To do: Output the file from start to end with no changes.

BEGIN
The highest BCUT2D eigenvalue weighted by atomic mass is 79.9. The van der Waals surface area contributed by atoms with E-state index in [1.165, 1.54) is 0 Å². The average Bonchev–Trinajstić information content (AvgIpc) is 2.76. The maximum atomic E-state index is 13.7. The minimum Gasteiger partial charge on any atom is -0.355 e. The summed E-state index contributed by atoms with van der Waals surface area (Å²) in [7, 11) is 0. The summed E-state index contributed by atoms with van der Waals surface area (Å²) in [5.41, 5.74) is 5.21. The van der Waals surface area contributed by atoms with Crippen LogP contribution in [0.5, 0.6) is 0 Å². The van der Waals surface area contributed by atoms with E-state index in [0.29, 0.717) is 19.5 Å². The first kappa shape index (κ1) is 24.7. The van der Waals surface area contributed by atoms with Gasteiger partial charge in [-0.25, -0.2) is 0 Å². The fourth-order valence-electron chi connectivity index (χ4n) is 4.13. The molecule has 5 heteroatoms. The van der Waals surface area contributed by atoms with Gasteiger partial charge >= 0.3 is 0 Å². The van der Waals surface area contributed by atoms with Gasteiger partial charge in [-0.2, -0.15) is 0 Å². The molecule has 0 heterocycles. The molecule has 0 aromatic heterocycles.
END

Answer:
The highest BCUT2D eigenvalue weighted by atomic mass is 79.9. The van der Waals surface area contributed by atoms with E-state index in [1.165, 1.54) is 0 Å². The average Bonchev–Trinajstić information content (AvgIpc) is 2.76. The maximum atomic E-state index is 13.7. The minimum Gasteiger partial charge on any atom is -0.355 e. The summed E-state index contributed by atoms with van der Waals surface area (Å²) in [7, 11) is 0. The summed E-state index contributed by atoms with van der Waals surface area (Å²) in [5.41, 5.74) is 5.21. The van der Waals surface area contributed by atoms with Crippen LogP contribution in [0.5, 0.6) is 0 Å². The van der Waals surface area contributed by atoms with E-state index in [0.29, 0.717) is 19.5 Å². The first kappa shape index (κ1) is 24.7. The van der Waals surface area contributed by atoms with Gasteiger partial charge in [-0.25, -0.2) is 0 Å². The fourth-order valence-electron chi connectivity index (χ4n) is 4.13. The molecule has 5 heteroatoms. The van der Waals surface area contributed by atoms with Gasteiger partial charge >= 0.3 is 0 Å². The van der Waals surface area contributed by atoms with Gasteiger partial charge in [-0.2, -0.15) is 0 Å². The molecule has 0 heterocycles. The molecule has 0 aromatic heterocycles.